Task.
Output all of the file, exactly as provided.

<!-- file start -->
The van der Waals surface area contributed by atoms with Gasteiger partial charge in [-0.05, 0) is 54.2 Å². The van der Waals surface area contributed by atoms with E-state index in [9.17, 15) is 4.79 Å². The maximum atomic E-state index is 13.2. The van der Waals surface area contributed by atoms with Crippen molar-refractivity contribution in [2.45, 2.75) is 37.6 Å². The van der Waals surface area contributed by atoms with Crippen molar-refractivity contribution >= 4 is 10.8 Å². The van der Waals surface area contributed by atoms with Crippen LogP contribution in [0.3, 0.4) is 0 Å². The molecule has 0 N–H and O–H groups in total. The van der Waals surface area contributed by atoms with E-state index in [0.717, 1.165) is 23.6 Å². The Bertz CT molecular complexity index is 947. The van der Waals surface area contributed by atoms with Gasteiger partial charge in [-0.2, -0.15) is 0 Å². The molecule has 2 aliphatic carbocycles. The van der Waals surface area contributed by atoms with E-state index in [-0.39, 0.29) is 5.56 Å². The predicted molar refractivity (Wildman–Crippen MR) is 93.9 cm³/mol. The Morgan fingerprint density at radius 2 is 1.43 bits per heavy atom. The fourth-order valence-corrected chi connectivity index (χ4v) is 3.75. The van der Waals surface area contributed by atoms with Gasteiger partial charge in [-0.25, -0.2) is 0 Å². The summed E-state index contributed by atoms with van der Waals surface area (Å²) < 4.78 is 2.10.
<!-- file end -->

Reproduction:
The van der Waals surface area contributed by atoms with Gasteiger partial charge in [-0.05, 0) is 54.2 Å². The van der Waals surface area contributed by atoms with E-state index in [9.17, 15) is 4.79 Å². The maximum atomic E-state index is 13.2. The van der Waals surface area contributed by atoms with Crippen molar-refractivity contribution in [2.45, 2.75) is 37.6 Å². The van der Waals surface area contributed by atoms with Crippen molar-refractivity contribution >= 4 is 10.8 Å². The van der Waals surface area contributed by atoms with Crippen LogP contribution in [0.3, 0.4) is 0 Å². The molecule has 0 N–H and O–H groups in total. The van der Waals surface area contributed by atoms with E-state index in [0.717, 1.165) is 23.6 Å². The Bertz CT molecular complexity index is 947. The van der Waals surface area contributed by atoms with Gasteiger partial charge in [-0.2, -0.15) is 0 Å². The molecule has 2 aliphatic carbocycles. The van der Waals surface area contributed by atoms with E-state index in [-0.39, 0.29) is 5.56 Å². The predicted molar refractivity (Wildman–Crippen MR) is 93.9 cm³/mol. The Morgan fingerprint density at radius 2 is 1.43 bits per heavy atom. The fourth-order valence-corrected chi connectivity index (χ4v) is 3.75. The van der Waals surface area contributed by atoms with Gasteiger partial charge in [-0.25, -0.2) is 0 Å². The summed E-state index contributed by atoms with van der Waals surface area (Å²) < 4.78 is 2.10.